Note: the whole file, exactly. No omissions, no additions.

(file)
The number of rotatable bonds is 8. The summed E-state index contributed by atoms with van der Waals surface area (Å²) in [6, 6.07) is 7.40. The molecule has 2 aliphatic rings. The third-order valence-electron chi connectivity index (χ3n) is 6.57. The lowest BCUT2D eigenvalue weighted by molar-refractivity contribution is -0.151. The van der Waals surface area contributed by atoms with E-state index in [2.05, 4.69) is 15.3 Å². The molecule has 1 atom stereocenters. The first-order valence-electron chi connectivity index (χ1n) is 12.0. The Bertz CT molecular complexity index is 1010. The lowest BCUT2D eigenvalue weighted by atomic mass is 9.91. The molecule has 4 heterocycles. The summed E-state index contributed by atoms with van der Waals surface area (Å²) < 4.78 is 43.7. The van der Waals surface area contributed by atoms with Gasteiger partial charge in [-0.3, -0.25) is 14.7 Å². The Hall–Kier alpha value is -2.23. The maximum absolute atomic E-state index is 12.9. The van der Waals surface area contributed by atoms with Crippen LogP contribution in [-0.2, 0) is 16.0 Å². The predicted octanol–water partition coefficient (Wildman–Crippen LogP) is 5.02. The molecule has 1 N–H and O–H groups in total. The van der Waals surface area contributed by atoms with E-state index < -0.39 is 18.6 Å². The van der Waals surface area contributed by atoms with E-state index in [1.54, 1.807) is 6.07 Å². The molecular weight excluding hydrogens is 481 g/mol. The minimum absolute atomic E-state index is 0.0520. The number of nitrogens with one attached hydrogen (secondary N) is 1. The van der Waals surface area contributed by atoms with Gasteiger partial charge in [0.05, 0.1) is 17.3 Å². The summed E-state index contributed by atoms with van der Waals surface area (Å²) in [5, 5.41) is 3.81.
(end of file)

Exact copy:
The number of rotatable bonds is 8. The summed E-state index contributed by atoms with van der Waals surface area (Å²) in [6, 6.07) is 7.40. The molecule has 2 aliphatic rings. The third-order valence-electron chi connectivity index (χ3n) is 6.57. The lowest BCUT2D eigenvalue weighted by molar-refractivity contribution is -0.151. The van der Waals surface area contributed by atoms with E-state index in [2.05, 4.69) is 15.3 Å². The molecule has 1 atom stereocenters. The first-order valence-electron chi connectivity index (χ1n) is 12.0. The Bertz CT molecular complexity index is 1010. The lowest BCUT2D eigenvalue weighted by atomic mass is 9.91. The molecule has 4 heterocycles. The summed E-state index contributed by atoms with van der Waals surface area (Å²) < 4.78 is 43.7. The van der Waals surface area contributed by atoms with Gasteiger partial charge in [-0.3, -0.25) is 14.7 Å². The Hall–Kier alpha value is -2.23. The maximum absolute atomic E-state index is 12.9. The van der Waals surface area contributed by atoms with Crippen LogP contribution in [-0.2, 0) is 16.0 Å². The predicted octanol–water partition coefficient (Wildman–Crippen LogP) is 5.02. The molecule has 1 N–H and O–H groups in total. The van der Waals surface area contributed by atoms with E-state index < -0.39 is 18.6 Å². The van der Waals surface area contributed by atoms with E-state index in [1.54, 1.807) is 6.07 Å². The molecular weight excluding hydrogens is 481 g/mol. The minimum absolute atomic E-state index is 0.0520. The number of nitrogens with one attached hydrogen (secondary N) is 1. The van der Waals surface area contributed by atoms with Gasteiger partial charge in [0.05, 0.1) is 17.3 Å². The summed E-state index contributed by atoms with van der Waals surface area (Å²) in [5, 5.41) is 3.81.